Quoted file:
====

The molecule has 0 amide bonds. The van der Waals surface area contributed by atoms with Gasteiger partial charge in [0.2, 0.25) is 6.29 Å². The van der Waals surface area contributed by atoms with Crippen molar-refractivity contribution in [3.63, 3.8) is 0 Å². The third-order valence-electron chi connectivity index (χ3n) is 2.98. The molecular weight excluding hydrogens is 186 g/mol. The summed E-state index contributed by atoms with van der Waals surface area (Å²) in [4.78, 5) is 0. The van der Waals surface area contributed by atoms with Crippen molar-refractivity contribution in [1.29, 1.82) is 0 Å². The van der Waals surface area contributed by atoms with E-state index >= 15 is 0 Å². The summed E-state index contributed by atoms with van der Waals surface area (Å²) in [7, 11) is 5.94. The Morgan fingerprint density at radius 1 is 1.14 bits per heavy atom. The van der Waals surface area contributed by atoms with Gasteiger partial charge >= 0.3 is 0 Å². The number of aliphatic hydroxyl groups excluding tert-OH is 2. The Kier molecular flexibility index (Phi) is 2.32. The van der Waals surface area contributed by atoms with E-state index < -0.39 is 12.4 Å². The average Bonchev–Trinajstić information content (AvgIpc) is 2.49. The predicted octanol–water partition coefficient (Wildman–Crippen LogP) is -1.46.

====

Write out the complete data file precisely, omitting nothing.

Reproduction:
The molecule has 0 amide bonds. The van der Waals surface area contributed by atoms with Gasteiger partial charge in [0.2, 0.25) is 6.29 Å². The van der Waals surface area contributed by atoms with Crippen molar-refractivity contribution in [3.63, 3.8) is 0 Å². The third-order valence-electron chi connectivity index (χ3n) is 2.98. The molecular weight excluding hydrogens is 186 g/mol. The summed E-state index contributed by atoms with van der Waals surface area (Å²) in [4.78, 5) is 0. The van der Waals surface area contributed by atoms with Crippen molar-refractivity contribution in [1.29, 1.82) is 0 Å². The van der Waals surface area contributed by atoms with E-state index >= 15 is 0 Å². The summed E-state index contributed by atoms with van der Waals surface area (Å²) in [7, 11) is 5.94. The Morgan fingerprint density at radius 1 is 1.14 bits per heavy atom. The van der Waals surface area contributed by atoms with Gasteiger partial charge >= 0.3 is 0 Å². The number of aliphatic hydroxyl groups excluding tert-OH is 2. The Kier molecular flexibility index (Phi) is 2.32. The van der Waals surface area contributed by atoms with E-state index < -0.39 is 12.4 Å². The average Bonchev–Trinajstić information content (AvgIpc) is 2.49. The predicted octanol–water partition coefficient (Wildman–Crippen LogP) is -1.46.